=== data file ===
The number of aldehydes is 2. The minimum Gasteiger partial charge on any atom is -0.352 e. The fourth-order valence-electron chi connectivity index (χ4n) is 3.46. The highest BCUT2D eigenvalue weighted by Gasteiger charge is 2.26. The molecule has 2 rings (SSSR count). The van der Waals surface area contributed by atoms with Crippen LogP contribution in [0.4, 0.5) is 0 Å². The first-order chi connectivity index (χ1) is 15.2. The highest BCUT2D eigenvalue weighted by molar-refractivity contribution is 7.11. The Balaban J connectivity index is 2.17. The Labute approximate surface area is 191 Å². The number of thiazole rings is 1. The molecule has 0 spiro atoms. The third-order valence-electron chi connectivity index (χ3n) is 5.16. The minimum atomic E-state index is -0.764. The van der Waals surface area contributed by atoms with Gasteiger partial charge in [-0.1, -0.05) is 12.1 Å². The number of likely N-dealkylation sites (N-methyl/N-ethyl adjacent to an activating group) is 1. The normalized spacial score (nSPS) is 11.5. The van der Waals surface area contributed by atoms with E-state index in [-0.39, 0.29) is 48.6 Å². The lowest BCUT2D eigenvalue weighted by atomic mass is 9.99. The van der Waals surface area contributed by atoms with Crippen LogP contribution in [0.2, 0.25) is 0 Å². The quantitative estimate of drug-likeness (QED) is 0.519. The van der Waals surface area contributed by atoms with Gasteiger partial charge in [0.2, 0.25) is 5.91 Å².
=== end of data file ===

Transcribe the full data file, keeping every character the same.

The number of aldehydes is 2. The minimum Gasteiger partial charge on any atom is -0.352 e. The fourth-order valence-electron chi connectivity index (χ4n) is 3.46. The highest BCUT2D eigenvalue weighted by Gasteiger charge is 2.26. The molecule has 2 rings (SSSR count). The van der Waals surface area contributed by atoms with Crippen LogP contribution in [0.4, 0.5) is 0 Å². The first-order chi connectivity index (χ1) is 15.2. The highest BCUT2D eigenvalue weighted by molar-refractivity contribution is 7.11. The Balaban J connectivity index is 2.17. The Labute approximate surface area is 191 Å². The number of thiazole rings is 1. The molecule has 0 spiro atoms. The third-order valence-electron chi connectivity index (χ3n) is 5.16. The minimum atomic E-state index is -0.764. The van der Waals surface area contributed by atoms with Gasteiger partial charge in [-0.1, -0.05) is 12.1 Å². The number of likely N-dealkylation sites (N-methyl/N-ethyl adjacent to an activating group) is 1. The normalized spacial score (nSPS) is 11.5. The van der Waals surface area contributed by atoms with E-state index in [-0.39, 0.29) is 48.6 Å². The lowest BCUT2D eigenvalue weighted by atomic mass is 9.99. The van der Waals surface area contributed by atoms with Crippen LogP contribution in [0.2, 0.25) is 0 Å². The quantitative estimate of drug-likeness (QED) is 0.519. The van der Waals surface area contributed by atoms with Gasteiger partial charge in [0.2, 0.25) is 5.91 Å².